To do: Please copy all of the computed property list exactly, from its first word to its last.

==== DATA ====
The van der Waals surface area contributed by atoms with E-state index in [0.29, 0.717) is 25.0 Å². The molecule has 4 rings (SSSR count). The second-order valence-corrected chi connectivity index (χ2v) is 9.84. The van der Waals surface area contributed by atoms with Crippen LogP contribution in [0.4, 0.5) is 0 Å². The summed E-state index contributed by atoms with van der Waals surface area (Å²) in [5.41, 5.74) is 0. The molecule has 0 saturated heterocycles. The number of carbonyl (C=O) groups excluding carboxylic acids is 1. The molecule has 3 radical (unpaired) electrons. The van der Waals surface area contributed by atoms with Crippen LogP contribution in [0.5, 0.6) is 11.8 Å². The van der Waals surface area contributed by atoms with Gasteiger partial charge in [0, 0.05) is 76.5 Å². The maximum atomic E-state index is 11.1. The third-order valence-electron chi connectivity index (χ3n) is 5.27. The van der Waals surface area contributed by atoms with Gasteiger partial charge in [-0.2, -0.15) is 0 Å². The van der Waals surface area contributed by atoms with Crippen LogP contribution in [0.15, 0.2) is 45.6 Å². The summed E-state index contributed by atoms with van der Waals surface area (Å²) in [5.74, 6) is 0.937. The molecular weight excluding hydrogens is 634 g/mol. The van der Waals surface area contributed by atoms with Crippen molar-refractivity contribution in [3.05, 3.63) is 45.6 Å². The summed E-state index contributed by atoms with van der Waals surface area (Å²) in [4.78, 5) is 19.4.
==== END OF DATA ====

The van der Waals surface area contributed by atoms with E-state index in [0.29, 0.717) is 25.0 Å². The molecule has 4 rings (SSSR count). The second-order valence-corrected chi connectivity index (χ2v) is 9.84. The van der Waals surface area contributed by atoms with Crippen LogP contribution in [0.4, 0.5) is 0 Å². The summed E-state index contributed by atoms with van der Waals surface area (Å²) in [5.41, 5.74) is 0. The molecule has 0 saturated heterocycles. The number of carbonyl (C=O) groups excluding carboxylic acids is 1. The molecule has 3 radical (unpaired) electrons. The van der Waals surface area contributed by atoms with Crippen LogP contribution in [0.5, 0.6) is 11.8 Å². The van der Waals surface area contributed by atoms with Gasteiger partial charge in [0, 0.05) is 76.5 Å². The maximum atomic E-state index is 11.1. The third-order valence-electron chi connectivity index (χ3n) is 5.27. The van der Waals surface area contributed by atoms with Gasteiger partial charge in [-0.2, -0.15) is 0 Å². The van der Waals surface area contributed by atoms with Crippen LogP contribution in [0.15, 0.2) is 45.6 Å². The summed E-state index contributed by atoms with van der Waals surface area (Å²) in [5.74, 6) is 0.937. The molecular weight excluding hydrogens is 634 g/mol. The van der Waals surface area contributed by atoms with Crippen molar-refractivity contribution in [3.05, 3.63) is 45.6 Å². The summed E-state index contributed by atoms with van der Waals surface area (Å²) in [4.78, 5) is 19.4.